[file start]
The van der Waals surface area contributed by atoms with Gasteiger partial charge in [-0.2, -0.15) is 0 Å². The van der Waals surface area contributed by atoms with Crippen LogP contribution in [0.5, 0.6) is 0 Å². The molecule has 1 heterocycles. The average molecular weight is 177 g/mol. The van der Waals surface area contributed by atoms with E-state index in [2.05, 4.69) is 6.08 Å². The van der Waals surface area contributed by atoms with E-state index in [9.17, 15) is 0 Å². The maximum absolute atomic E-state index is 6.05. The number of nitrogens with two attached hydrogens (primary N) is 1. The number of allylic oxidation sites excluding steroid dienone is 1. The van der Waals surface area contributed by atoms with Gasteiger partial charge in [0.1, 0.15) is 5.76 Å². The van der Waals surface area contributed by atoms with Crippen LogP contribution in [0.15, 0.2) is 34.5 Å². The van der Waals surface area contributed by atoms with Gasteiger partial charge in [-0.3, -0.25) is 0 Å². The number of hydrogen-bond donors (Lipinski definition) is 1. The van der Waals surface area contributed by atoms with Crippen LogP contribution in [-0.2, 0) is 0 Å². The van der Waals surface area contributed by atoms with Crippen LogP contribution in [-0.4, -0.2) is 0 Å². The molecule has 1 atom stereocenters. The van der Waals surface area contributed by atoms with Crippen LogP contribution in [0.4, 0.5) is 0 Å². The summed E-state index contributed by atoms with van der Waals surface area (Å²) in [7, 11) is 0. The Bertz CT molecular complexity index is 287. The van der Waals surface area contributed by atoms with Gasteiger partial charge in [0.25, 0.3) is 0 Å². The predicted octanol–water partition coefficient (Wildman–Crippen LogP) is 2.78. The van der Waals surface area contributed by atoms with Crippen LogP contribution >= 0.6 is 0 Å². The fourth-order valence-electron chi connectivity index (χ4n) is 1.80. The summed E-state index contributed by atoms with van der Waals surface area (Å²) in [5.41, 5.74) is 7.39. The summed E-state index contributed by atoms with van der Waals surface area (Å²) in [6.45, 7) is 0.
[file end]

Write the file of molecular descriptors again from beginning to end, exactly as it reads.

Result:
The van der Waals surface area contributed by atoms with Gasteiger partial charge in [-0.2, -0.15) is 0 Å². The van der Waals surface area contributed by atoms with Crippen LogP contribution in [0.5, 0.6) is 0 Å². The molecule has 1 heterocycles. The average molecular weight is 177 g/mol. The van der Waals surface area contributed by atoms with E-state index in [2.05, 4.69) is 6.08 Å². The van der Waals surface area contributed by atoms with E-state index in [9.17, 15) is 0 Å². The maximum absolute atomic E-state index is 6.05. The number of nitrogens with two attached hydrogens (primary N) is 1. The number of allylic oxidation sites excluding steroid dienone is 1. The van der Waals surface area contributed by atoms with Gasteiger partial charge in [0.1, 0.15) is 5.76 Å². The van der Waals surface area contributed by atoms with Crippen LogP contribution in [0.15, 0.2) is 34.5 Å². The van der Waals surface area contributed by atoms with Gasteiger partial charge in [-0.3, -0.25) is 0 Å². The number of hydrogen-bond donors (Lipinski definition) is 1. The van der Waals surface area contributed by atoms with Crippen LogP contribution in [-0.2, 0) is 0 Å². The van der Waals surface area contributed by atoms with Crippen LogP contribution in [-0.4, -0.2) is 0 Å². The molecule has 1 atom stereocenters. The van der Waals surface area contributed by atoms with Crippen LogP contribution in [0.4, 0.5) is 0 Å². The summed E-state index contributed by atoms with van der Waals surface area (Å²) in [7, 11) is 0. The Bertz CT molecular complexity index is 287. The van der Waals surface area contributed by atoms with Gasteiger partial charge in [0.25, 0.3) is 0 Å². The predicted octanol–water partition coefficient (Wildman–Crippen LogP) is 2.78. The van der Waals surface area contributed by atoms with Crippen LogP contribution >= 0.6 is 0 Å². The fourth-order valence-electron chi connectivity index (χ4n) is 1.80. The summed E-state index contributed by atoms with van der Waals surface area (Å²) in [5.41, 5.74) is 7.39. The summed E-state index contributed by atoms with van der Waals surface area (Å²) in [6.45, 7) is 0.